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Thou hast deriv'd this mighty blessing down,
And fix'd the fairest gem that decks th' imperial crown.
Not faction, when it shook thy regal seat,
Not senates insolently loud,
(Those echoes of a thoughtless crowd)

320
Not foreign, or domestic treachery,
Could warp thy soul to their unjust decree.
So much thy foes thy manly mind mistook,
Who judg'd it by the mildness of thy look;
Like a well-temper'd sword it bent at will,
But kept the native roughness of the steel.

XI.

Be true, o Clio, to thy hero's name,
But draw him strictly so,
That all who view the piece may know
He needs no trappings of fictitious fame:

330 The load's 100 weighty; thou may'st chuse Some parts of praise, and some refuse: Write, that his annals may be thought more lavish than in scanty truth thou hast confin'd

[the Muse, The virtues of a royal mind, Forgiving, bounteous, humble, just, and kind: His conversation, wit, and parts, His knowledge in the noblest, useful arts, Were such dead authors could not give; But habitudes of those who live, Who lighting him did greater lights receive: He drain'd from all, and all they knew ; His apprehension quick, his judgment true;

340

That the most learn'd with shame confess
His knowledge more, his reading only less.

XII.

350

1

Amidst the peaceful triumphs of his reign,
What wonder if the kindly beams he shed
Reviv'd the drooping arts again,
If Science rais'd her head,
And soft Humanity, that from Rebellion fled
Our isle indeed too fruitful was before,
But all uncultivated lay
Out of the solar walk and Heav'n's highway;
With rank Geneva weeds run o'er,
And cockle at the best amidst the corn it bore.
The royal husbandman appear’d,
And plough'd, and sow'd, and tillid;
The thorns he rooted out, the rubbish clear'd,
And bless'd th' obedient field;
When straight a double harvest rose,
Such as the swarthy Indian mows,
Or happier climates near the line,
Or Paradise, manur'd and drest by hands divine,

360

XIII.

As when the new-born phoenix takes his way,
His rich paternal regions to survey,
Of airy choristers a numerous train
Atiends his wond'rous progress o'er the plain;
So rising from his father's urn,
So glorious did our Charles return.

381;

Th' officious Muses came along,

370 A gay harmonious quire, like angels, eyer young: The Muse that mourns him now his happy triumph Ev'n they could thrive in his auspicious reign, [sung. And such a plenteous crop they bore Of purest and well-winnow'd grain, As Britain never knew before. Tho' little was their hire, and light their gain, Yet somewhat to their share he threw; Fed from his hand, they sung and flew, Like birds of Paradise, that liv'd on morning-dew, Oh never let their lays his name forget! The pension of a prince's praise is great. Live then thou great encourager of arts, Live ever in our thankful hearts; Live bless'd above, almost invok'd below, Live, and receive this pious vow, Our patron once, our guardian angel now, Thou Fabius

a sinking state, Who didst by wise delays divert our fate, When faction, like a tempest, rose

390 In Death's most hideous form, Then Art to rage thou didst oppose To weather out the storm : Not quitting thy supreme command, Thou held'st the rudder with a steady hand, Till safely on the shore the bark did land: The bark that all our blessings brought, Charg'd with thyself and James, a doubly royal fraught,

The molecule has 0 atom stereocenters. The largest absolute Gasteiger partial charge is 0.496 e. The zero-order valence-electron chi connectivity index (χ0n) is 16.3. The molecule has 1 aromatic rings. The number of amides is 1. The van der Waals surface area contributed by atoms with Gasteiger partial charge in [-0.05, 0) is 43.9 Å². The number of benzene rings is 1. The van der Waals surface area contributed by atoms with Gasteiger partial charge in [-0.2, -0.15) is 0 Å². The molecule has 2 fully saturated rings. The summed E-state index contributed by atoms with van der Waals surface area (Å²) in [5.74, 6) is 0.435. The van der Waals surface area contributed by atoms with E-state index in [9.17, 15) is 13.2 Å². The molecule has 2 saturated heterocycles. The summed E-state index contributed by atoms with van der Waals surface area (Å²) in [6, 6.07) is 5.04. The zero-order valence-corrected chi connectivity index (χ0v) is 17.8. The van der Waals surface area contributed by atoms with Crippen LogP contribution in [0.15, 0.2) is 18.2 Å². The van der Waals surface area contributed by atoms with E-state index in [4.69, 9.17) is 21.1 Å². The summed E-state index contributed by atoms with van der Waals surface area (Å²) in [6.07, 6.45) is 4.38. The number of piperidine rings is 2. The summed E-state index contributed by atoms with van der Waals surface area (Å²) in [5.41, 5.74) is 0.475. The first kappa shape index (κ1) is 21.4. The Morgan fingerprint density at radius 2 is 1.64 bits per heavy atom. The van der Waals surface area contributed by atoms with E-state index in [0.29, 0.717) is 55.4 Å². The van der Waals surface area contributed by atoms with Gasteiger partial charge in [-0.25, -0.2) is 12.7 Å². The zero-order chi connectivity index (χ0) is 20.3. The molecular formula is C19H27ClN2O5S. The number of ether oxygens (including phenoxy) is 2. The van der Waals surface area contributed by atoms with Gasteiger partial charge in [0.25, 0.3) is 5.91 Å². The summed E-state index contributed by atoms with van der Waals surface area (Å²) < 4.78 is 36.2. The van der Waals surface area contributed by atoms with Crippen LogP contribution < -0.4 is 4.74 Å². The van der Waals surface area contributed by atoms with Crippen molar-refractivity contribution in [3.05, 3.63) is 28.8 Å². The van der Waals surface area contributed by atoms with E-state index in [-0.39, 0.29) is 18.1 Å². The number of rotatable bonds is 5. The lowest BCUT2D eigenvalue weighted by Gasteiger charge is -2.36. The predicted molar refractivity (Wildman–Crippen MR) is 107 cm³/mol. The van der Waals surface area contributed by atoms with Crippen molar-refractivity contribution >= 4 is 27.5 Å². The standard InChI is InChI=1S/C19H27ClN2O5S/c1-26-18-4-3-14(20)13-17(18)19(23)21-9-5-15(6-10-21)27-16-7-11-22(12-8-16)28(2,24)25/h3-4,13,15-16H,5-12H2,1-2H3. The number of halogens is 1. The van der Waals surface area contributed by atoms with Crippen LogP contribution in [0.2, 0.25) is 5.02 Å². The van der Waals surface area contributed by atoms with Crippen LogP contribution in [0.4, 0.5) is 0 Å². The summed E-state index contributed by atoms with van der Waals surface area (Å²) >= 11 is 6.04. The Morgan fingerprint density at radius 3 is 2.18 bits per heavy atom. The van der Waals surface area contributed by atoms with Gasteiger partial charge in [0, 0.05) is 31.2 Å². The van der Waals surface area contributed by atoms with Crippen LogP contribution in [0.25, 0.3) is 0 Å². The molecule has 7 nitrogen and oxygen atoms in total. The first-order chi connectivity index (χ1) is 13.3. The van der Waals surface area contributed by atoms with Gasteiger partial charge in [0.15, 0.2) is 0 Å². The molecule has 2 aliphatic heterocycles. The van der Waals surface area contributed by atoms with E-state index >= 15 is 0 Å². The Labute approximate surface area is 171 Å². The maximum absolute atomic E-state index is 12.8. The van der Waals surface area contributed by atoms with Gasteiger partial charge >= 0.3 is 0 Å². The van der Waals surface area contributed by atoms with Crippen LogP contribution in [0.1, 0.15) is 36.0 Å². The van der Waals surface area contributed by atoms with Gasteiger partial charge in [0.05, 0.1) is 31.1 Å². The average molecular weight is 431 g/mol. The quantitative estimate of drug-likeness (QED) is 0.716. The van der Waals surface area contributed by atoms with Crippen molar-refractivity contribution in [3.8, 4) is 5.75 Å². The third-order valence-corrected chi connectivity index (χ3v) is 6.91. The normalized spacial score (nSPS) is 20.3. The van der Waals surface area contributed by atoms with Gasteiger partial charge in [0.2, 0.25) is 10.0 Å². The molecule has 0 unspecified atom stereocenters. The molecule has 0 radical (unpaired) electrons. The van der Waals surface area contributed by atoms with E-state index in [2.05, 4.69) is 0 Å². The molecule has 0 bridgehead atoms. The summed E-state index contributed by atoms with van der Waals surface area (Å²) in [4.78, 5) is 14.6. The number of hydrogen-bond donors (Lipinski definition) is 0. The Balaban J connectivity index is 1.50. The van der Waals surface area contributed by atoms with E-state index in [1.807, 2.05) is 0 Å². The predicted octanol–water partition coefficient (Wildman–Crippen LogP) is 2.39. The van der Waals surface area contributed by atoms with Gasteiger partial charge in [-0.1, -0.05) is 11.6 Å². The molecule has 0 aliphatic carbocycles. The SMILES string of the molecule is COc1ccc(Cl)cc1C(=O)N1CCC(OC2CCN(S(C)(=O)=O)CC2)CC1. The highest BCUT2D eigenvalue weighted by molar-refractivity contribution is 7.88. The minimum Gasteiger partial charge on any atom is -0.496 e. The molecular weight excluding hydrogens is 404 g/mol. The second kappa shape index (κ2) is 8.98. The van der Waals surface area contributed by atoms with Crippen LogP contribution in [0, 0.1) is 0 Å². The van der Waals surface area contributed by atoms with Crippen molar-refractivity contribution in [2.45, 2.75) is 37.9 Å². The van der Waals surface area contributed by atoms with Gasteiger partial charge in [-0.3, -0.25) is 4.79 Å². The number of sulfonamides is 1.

XIV.
Oh frail estate of human things,
And slippery hopes below!

400
Now to our cost your emptiness we know;
(For 'tis a lesson dearly bought)
Assurance here is never to be sought.
The best and best-belov'd of kings,
And best deserving to be so,
When scarce he had escap'd the fatal blow
Of faction and conspiracy,
- Death did his promis'd hopes destroy:
He toil'd, he gain'd, but liv'd not to enjoy.
What mists of Providence are these
Thro' which we cannot see!
So saints, by supernatral pow'r set free,
Are left at last in martyrdom to die:
Such is the end of oft-repeated miracles.
Forgive me, Heav'n, that impious thought;
'Twas grief for Charles, to madness wrought,
That question’d thy supreme decree !
Thou didst his gracious reign prolong,
Even in thy saints' and ángels' wrong,
His fellow-citizens of immortality;

423 For twelve-long years of exile borne, Twice twelve we number'd since his bless'd return: So strictly wert thou just to pay, Es en to the driblet of a day,

410

430

Yet still we murmur, and complain
The quails and manna should no longer rain:
Those miracles 'twas needless to renew;
The chosen flock has now the promis'd Land in view.

XY.
A warlike prince ascends the regal state,
A prince long exercis'd by Fate :
Long may he keep, tho' he obtains it late!
Heroes in Heay'n's peculiar mould are cast;
They and their poets are not form'd in haste:
Man was the first in God's design, and man was made
False heroes, made by flatt’ry so,

[the last. Heav'n can strike out, like sparkles, at a blow; But, ere a prince is to perfection brought, He costs Omnipotence a second thought. With toil and sweat, With hard’ning cold, and forming heat,

440 The Cyclops did their strokes repeat, Before th' impenetrable shield was wrought. It looks as if the Maker would not own The noble work for his, Before 'twas try'd and found a masterpiece.

ху,

View then a monarch ripen’d for a throne.
Alcides thus his race began,
O'er infancy he swiftly ran;
The future god at first was more than man:

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